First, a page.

Defending Paradise: Pirates, Stones, and Church Bells

On the island’s east coast is the main town of Banton. Here in 1663 the Spanish built a church and a fort out of limestone blocks to protect themselves and the local population from Moro pirates and slavers from the south who had repeatedly raided this peaceful isle. Like Puerto Galera on Mindoro Island, Banton was directly on the route of the Spanish galleons, sailing across the Pacific and through the San Bernardino Straits to Manila. The galleons could stop here for fresh provisions and anchor under the safety of the fort’s cannon. Parts of the original fort and its cannon were still visible through the encroaching forest that had entwined the ruins with vines and tree roots. During the American colonial period the settlement was renamed Jones to honor a U.S. senator who pushed for voting rights for Filipinos. When the idea of Filipinos voting in American elections disappeared with independence in 1946, the town of Jones renamed itself Banton.



Aerial photo of Banton Town courtesy Ish Fabicon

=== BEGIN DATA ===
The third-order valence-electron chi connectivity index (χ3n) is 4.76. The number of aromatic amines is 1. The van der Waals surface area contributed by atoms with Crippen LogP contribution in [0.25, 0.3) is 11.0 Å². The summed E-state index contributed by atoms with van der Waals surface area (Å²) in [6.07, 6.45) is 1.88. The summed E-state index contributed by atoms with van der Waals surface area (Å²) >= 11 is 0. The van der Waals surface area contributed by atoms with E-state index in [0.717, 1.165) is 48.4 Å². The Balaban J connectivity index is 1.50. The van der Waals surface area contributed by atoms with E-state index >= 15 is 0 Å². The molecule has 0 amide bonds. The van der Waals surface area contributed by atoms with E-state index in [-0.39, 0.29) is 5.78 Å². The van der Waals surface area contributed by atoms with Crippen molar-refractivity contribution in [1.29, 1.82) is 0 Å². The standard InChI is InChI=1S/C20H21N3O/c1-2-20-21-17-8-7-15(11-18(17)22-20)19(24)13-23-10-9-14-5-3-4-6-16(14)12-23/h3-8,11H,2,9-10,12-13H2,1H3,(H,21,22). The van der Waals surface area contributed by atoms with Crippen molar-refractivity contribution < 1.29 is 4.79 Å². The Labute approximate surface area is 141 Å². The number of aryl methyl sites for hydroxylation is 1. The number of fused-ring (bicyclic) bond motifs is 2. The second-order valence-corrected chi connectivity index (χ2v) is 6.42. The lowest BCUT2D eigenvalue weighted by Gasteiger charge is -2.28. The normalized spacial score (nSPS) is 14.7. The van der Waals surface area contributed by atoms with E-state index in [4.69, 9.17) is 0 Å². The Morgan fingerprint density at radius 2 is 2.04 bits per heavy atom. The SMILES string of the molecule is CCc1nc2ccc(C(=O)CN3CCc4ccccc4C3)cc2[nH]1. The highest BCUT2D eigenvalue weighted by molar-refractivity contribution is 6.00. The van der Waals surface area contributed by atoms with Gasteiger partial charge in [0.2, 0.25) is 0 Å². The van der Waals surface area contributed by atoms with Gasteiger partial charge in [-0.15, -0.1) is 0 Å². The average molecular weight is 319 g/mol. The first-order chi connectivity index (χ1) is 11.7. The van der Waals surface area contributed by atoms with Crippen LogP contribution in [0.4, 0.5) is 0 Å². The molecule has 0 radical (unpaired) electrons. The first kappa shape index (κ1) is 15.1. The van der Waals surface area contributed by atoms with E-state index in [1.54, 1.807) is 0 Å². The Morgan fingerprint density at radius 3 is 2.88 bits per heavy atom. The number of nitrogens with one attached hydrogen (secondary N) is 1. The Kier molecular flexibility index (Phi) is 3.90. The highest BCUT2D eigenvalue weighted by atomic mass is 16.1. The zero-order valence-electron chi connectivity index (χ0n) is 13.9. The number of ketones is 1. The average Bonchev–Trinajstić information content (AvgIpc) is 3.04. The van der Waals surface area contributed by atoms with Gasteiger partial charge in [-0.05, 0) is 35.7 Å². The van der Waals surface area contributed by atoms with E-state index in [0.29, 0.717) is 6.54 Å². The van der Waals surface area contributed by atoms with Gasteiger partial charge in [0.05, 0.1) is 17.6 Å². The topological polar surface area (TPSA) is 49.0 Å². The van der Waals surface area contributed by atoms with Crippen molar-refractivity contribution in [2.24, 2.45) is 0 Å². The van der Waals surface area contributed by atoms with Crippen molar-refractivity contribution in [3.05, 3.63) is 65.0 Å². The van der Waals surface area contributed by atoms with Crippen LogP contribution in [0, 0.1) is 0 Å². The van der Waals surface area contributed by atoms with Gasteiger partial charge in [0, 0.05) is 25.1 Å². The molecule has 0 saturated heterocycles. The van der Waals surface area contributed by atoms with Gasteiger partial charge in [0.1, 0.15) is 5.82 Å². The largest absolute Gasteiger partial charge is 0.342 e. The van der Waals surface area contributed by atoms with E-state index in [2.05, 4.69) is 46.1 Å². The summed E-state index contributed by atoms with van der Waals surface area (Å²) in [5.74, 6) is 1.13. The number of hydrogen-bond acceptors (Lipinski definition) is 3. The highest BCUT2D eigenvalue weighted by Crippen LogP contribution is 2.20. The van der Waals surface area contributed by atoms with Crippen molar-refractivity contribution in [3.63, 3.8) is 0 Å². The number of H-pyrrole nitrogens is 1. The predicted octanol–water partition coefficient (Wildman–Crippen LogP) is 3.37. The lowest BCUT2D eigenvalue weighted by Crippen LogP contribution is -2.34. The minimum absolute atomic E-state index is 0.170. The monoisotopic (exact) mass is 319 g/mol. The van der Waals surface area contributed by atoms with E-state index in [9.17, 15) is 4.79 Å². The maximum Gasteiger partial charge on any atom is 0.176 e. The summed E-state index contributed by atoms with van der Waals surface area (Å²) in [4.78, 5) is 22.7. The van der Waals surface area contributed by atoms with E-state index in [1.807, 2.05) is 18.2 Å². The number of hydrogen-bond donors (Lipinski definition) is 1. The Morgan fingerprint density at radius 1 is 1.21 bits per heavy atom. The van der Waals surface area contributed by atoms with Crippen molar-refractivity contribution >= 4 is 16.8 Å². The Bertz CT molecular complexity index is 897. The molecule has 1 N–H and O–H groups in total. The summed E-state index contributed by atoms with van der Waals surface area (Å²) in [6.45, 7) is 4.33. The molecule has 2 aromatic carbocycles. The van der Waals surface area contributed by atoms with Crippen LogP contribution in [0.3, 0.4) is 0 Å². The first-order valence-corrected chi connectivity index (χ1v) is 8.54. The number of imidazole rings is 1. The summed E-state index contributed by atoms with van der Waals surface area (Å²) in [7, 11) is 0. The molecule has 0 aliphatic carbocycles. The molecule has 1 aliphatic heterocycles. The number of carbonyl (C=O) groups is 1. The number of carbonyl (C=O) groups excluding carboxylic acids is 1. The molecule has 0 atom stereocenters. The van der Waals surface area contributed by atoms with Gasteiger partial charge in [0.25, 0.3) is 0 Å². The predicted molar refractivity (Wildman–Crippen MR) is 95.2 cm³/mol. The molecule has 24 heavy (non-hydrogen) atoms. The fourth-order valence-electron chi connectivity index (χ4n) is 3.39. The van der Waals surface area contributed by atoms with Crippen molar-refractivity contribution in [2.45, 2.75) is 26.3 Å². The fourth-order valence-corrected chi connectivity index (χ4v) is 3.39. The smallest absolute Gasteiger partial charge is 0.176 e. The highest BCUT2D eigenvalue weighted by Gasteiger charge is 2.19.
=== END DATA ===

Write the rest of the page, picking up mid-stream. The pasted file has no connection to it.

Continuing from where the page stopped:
The people of Banton refer to their home as the “isle of peace and freedom.” But there was a time when they defended it against invaders by hurling baskets of stones down from the cliffs. During the three years of Japanese occupation in WWII, to encourage obedience, many islanders had been summarily executed for minor offenses. Towards the end of the war their chance for revenge came when American planes sank a convoy of Japanese ships passing near the island. About 100 survivors reached Banton only to find the islanders waiting to greet their former masters with their baskets loaded with stones. The unarmed Japanese soldiers who had survived the initial barrage of stones retreated to the municipal hall. An angry mob surrounded them, pulling them out one by one and stoned them to death on the spot. Not one man was spared. I stepped into the same wooden building where the massacre had taken place and met the man who served as the island’s postmaster, mayor, and sole policeman. Next to the mayor was an older man who proudly admitted to me that he had participated in the stoning, a scene unimaginable to me in a place of such serene and affable people. The kindnesses that nature had bestowed on the island were matched by the kindnesses its people had bestowed on me. But like the typhoons that occasionally sweep over the island, these amiable people are capable of rising up in fury when threatened.